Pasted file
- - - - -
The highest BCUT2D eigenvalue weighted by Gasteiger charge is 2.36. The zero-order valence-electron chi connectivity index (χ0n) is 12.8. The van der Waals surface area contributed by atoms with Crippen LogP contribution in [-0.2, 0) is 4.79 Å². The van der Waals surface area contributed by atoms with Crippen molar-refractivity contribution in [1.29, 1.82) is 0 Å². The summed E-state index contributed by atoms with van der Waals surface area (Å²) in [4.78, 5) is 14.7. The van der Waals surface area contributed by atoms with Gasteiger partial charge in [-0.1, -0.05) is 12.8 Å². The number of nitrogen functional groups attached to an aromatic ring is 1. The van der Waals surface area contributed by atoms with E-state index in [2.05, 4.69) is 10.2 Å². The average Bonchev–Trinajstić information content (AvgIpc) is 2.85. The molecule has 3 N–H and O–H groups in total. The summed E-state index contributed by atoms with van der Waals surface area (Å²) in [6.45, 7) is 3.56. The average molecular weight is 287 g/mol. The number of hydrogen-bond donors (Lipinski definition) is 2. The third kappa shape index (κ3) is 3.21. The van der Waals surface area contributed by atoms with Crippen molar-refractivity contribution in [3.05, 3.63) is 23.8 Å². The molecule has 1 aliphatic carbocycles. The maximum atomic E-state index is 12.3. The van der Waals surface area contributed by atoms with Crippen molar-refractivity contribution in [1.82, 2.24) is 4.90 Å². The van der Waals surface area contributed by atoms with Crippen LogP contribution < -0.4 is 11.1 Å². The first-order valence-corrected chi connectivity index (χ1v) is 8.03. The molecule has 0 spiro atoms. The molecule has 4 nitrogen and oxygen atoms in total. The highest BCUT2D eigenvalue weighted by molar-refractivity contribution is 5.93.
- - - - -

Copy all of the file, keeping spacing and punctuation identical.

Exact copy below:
The highest BCUT2D eigenvalue weighted by Gasteiger charge is 2.36. The zero-order valence-electron chi connectivity index (χ0n) is 12.8. The van der Waals surface area contributed by atoms with Crippen LogP contribution in [-0.2, 0) is 4.79 Å². The van der Waals surface area contributed by atoms with Crippen molar-refractivity contribution in [1.29, 1.82) is 0 Å². The summed E-state index contributed by atoms with van der Waals surface area (Å²) in [4.78, 5) is 14.7. The van der Waals surface area contributed by atoms with Gasteiger partial charge in [-0.1, -0.05) is 12.8 Å². The number of nitrogen functional groups attached to an aromatic ring is 1. The van der Waals surface area contributed by atoms with E-state index in [2.05, 4.69) is 10.2 Å². The average Bonchev–Trinajstić information content (AvgIpc) is 2.85. The molecule has 3 N–H and O–H groups in total. The summed E-state index contributed by atoms with van der Waals surface area (Å²) in [6.45, 7) is 3.56. The average molecular weight is 287 g/mol. The number of hydrogen-bond donors (Lipinski definition) is 2. The third kappa shape index (κ3) is 3.21. The van der Waals surface area contributed by atoms with Crippen molar-refractivity contribution in [3.05, 3.63) is 23.8 Å². The molecule has 1 aliphatic carbocycles. The maximum atomic E-state index is 12.3. The van der Waals surface area contributed by atoms with Crippen molar-refractivity contribution in [1.82, 2.24) is 4.90 Å². The van der Waals surface area contributed by atoms with Crippen LogP contribution < -0.4 is 11.1 Å². The first-order valence-corrected chi connectivity index (χ1v) is 8.03. The molecule has 0 spiro atoms. The molecule has 4 nitrogen and oxygen atoms in total. The highest BCUT2D eigenvalue weighted by molar-refractivity contribution is 5.93.